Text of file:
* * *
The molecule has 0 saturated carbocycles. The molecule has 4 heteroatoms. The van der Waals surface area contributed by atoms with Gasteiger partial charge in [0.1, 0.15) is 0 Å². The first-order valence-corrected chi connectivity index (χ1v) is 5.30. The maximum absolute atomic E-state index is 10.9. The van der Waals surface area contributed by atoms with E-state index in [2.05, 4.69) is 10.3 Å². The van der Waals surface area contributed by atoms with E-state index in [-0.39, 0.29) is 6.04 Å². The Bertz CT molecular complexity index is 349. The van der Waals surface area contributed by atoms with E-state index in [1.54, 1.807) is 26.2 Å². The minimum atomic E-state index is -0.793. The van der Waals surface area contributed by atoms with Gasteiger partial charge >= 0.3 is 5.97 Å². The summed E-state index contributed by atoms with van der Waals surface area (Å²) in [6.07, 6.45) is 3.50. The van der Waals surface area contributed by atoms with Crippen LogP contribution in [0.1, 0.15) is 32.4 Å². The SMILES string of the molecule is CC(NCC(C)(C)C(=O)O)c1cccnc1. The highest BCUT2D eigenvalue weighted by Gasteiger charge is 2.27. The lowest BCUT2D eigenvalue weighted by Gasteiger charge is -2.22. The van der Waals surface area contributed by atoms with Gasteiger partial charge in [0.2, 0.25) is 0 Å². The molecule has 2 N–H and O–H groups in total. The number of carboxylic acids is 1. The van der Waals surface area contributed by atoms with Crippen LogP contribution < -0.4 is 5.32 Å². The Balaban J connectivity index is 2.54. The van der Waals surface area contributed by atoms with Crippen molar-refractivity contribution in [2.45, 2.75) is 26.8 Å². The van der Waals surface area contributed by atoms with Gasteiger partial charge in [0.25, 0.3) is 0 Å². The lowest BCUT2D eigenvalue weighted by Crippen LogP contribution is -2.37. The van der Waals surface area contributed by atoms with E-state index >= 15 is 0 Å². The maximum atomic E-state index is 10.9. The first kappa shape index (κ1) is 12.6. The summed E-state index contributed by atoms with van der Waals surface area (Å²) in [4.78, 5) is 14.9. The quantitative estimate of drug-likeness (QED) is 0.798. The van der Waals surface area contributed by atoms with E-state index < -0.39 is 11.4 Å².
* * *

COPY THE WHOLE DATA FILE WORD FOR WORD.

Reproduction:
The molecule has 0 saturated carbocycles. The molecule has 4 heteroatoms. The van der Waals surface area contributed by atoms with Gasteiger partial charge in [0.1, 0.15) is 0 Å². The first-order valence-corrected chi connectivity index (χ1v) is 5.30. The maximum absolute atomic E-state index is 10.9. The van der Waals surface area contributed by atoms with E-state index in [2.05, 4.69) is 10.3 Å². The van der Waals surface area contributed by atoms with E-state index in [-0.39, 0.29) is 6.04 Å². The Bertz CT molecular complexity index is 349. The van der Waals surface area contributed by atoms with E-state index in [1.54, 1.807) is 26.2 Å². The minimum atomic E-state index is -0.793. The van der Waals surface area contributed by atoms with Gasteiger partial charge >= 0.3 is 5.97 Å². The summed E-state index contributed by atoms with van der Waals surface area (Å²) in [6.07, 6.45) is 3.50. The van der Waals surface area contributed by atoms with Crippen LogP contribution in [0.1, 0.15) is 32.4 Å². The SMILES string of the molecule is CC(NCC(C)(C)C(=O)O)c1cccnc1. The highest BCUT2D eigenvalue weighted by Gasteiger charge is 2.27. The lowest BCUT2D eigenvalue weighted by Gasteiger charge is -2.22. The van der Waals surface area contributed by atoms with Gasteiger partial charge in [0.2, 0.25) is 0 Å². The molecule has 2 N–H and O–H groups in total. The number of carboxylic acids is 1. The van der Waals surface area contributed by atoms with Crippen LogP contribution < -0.4 is 5.32 Å². The Balaban J connectivity index is 2.54. The van der Waals surface area contributed by atoms with Crippen molar-refractivity contribution in [2.45, 2.75) is 26.8 Å². The van der Waals surface area contributed by atoms with Gasteiger partial charge in [0.25, 0.3) is 0 Å². The lowest BCUT2D eigenvalue weighted by Crippen LogP contribution is -2.37. The van der Waals surface area contributed by atoms with E-state index >= 15 is 0 Å². The maximum atomic E-state index is 10.9. The first kappa shape index (κ1) is 12.6. The summed E-state index contributed by atoms with van der Waals surface area (Å²) in [4.78, 5) is 14.9. The quantitative estimate of drug-likeness (QED) is 0.798. The van der Waals surface area contributed by atoms with E-state index < -0.39 is 11.4 Å².